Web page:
Some of you may feel you’re not interested in attending graduate school. But before you make such a decision, consider the experience of Josh (his real name and a true story, though Josh and most other individuals named in this article prefer to remain anonymous). Josh was an average student who graduated in the 1990s and was hired by a state wildlife agency. After 10 years of service, he noticed that several interns he trained eventually became his boss. The difference was that the interns had obtained graduate degrees. Josh decided he wanted to do the same so he could advance into higher positions within the agency. Unfortunately, Josh discovered that his 2.4 GPA as an undergraduate prevented him from admission into a graduate program, so he was destined to remain in his same job for the remainder of his wildlife career. Though he hadn’t realized it when he was an undergrad, his low grades were going to affect the rest of his life.
So our advice to students is to hit the books and keep your mind open to the possibility, one day, of attending graduate school. Employers do consider grades, and GPA matters.
No Substitute for Experience
Another attribute important to employers is hands-on experience. Employers expect new hires to have field experience with a variety of techniques and species, so it’s wise to acquire as much experience as possible while you’re an undergraduate. Attend all potential field trips offered in your classes. Go to workshops and conferences when possible. Volunteer your time to assist professors and graduate students with their research. By doing so you are investing in yourself and your future — and there may be money in the system to help you along the way.
University research grants often include money to pay for technician assistance. As professors, we typically get this assistance by hiring undergraduates within our wildlife programs. It’s also common practice to hire students who have volunteered their time in the past because we know the quality of their work, their dependability, and their personality. If all of these attributes are positive, we prefer to hire these known quantities rather than a person of unknown abilities.
Beyond volunteering, it’s smart to acquire as wide a variety of experiences as possible because you never know how or where such skills may prove useful. For example, during an interview with the U.S. Fish and Wildlife Service, one of our students was asked if he had any wood-working experience. Though he didn’t feel qualified to say “yes,” the student then remembered that once, as a member of his university’s student chapter of TWS, he had helped make duck nest boxes. As it turned out, that was exactly what the employer wanted the student to do, and the student got the job. Never think an experience is unimportant, and obtain all types of experience, including animal and plant work, habitat manipulation, policy development, and public interactions. You never know when an experience may be the key to a job.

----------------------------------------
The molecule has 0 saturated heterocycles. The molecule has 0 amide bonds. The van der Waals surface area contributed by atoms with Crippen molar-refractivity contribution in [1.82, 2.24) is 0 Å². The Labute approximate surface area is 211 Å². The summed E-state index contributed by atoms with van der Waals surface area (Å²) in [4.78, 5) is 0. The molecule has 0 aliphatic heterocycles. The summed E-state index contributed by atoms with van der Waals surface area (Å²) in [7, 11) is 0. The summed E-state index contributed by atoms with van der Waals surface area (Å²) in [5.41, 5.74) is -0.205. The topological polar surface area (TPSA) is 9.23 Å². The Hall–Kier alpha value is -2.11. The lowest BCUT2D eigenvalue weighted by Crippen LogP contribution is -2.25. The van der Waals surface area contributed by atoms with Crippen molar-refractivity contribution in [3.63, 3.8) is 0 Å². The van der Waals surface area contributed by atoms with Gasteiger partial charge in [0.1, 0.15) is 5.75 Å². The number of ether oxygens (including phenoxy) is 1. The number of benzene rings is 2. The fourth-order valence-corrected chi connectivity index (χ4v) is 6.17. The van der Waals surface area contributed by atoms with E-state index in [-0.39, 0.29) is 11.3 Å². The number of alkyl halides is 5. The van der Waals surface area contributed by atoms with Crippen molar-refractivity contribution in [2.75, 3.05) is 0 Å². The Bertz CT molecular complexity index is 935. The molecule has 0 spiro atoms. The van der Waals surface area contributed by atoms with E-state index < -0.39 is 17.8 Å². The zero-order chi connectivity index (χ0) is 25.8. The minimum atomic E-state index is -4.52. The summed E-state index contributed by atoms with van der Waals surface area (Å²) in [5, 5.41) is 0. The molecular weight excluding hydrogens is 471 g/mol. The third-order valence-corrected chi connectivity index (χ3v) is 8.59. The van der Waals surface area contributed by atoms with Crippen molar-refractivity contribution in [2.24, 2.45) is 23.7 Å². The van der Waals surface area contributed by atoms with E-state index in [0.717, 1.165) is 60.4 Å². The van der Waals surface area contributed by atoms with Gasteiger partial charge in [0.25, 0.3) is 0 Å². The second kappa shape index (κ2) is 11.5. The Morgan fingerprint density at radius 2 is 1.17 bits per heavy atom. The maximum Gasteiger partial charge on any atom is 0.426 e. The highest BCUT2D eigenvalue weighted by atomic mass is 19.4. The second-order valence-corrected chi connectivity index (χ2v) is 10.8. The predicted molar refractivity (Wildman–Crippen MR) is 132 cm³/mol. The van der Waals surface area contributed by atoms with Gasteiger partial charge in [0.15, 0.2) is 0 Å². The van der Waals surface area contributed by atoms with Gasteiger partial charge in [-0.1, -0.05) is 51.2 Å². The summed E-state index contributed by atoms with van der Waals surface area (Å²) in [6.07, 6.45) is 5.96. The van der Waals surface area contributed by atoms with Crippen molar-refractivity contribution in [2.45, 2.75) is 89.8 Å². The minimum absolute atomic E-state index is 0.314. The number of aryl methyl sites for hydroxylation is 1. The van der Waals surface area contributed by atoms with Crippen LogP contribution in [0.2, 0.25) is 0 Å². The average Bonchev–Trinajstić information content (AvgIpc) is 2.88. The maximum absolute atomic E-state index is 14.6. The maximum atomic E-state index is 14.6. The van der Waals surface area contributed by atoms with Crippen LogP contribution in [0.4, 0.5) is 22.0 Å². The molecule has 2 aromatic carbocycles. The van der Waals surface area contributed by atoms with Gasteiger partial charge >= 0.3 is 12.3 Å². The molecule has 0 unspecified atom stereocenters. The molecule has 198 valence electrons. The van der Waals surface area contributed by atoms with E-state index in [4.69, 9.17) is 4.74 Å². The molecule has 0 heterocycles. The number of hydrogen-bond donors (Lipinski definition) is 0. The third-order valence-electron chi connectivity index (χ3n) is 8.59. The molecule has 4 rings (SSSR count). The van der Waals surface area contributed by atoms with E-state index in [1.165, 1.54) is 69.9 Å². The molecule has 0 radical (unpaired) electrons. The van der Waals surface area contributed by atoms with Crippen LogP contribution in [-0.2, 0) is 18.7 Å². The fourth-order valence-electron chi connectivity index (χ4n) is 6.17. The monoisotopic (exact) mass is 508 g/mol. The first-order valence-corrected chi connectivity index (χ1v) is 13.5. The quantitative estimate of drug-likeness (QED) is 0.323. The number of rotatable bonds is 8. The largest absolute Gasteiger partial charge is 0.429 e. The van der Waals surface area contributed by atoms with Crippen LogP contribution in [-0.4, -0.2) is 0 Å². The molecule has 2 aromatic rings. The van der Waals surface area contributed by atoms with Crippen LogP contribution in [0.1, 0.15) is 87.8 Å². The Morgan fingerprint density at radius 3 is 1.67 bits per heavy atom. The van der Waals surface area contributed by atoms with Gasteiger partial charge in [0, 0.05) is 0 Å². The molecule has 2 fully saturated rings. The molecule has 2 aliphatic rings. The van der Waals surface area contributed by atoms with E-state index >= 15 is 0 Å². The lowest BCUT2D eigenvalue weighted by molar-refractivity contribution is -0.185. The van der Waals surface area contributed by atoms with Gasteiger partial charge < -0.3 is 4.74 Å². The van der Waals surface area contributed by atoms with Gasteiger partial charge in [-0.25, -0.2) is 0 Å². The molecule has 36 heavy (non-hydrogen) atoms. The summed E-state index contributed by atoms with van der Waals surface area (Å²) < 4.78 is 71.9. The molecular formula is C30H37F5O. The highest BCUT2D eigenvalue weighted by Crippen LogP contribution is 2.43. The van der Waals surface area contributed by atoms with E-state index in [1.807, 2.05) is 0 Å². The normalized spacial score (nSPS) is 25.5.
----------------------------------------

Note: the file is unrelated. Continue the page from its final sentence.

This holds true even for work in which you have little interest. For example, when Justin was an undergraduate, he wanted to work solely with white-tailed deer: if it didn’t have antlers, he wasn’t interested. However, Justin did well in his ornithology class and became well-versed in the birds of southern Texas. This skill served him well when he landed an internship on a ranch where he led wildlife tours that included spotting birds. He did such a good job that Justin was hired as a permanent employee on the ranch, where he was able to demonstrate his knowledge and desire to work with deer. Today, Justin is the head biologist of a 300,000-plus-acre wildlife enterprise where he works with white-tailed deer daily.
While obtaining experience as an undergraduate, you also will be demonstrating critical character attributes such as responsibility and dependability, punctuality, time management, and good judgment. Such qualities aren’t optional; employers demand them. They need people they can count on, and people who can get the job done well and on time. Such a work ethic will be noticed by professors and employers, and will result in excellent reference letters when it’s time to move up in your career.
Case in point: Lance was an undergraduate research assistant who helped on numerous graduate-student projects. He did high-quality work and was extremely honest, always admitting if he made an error and ready to rectify the problem. He showed up to work on time, or called if he was running even a few minutes late. After a while, supervisors knew they could depend on Lance and his quality of work. This is the type of employee that everyone should strive to become — one who is competent, dependable, and completely trustworthy. Needless to say, when Lance graduated he received an excellent reference letter praising his integrity.
Keep it Positive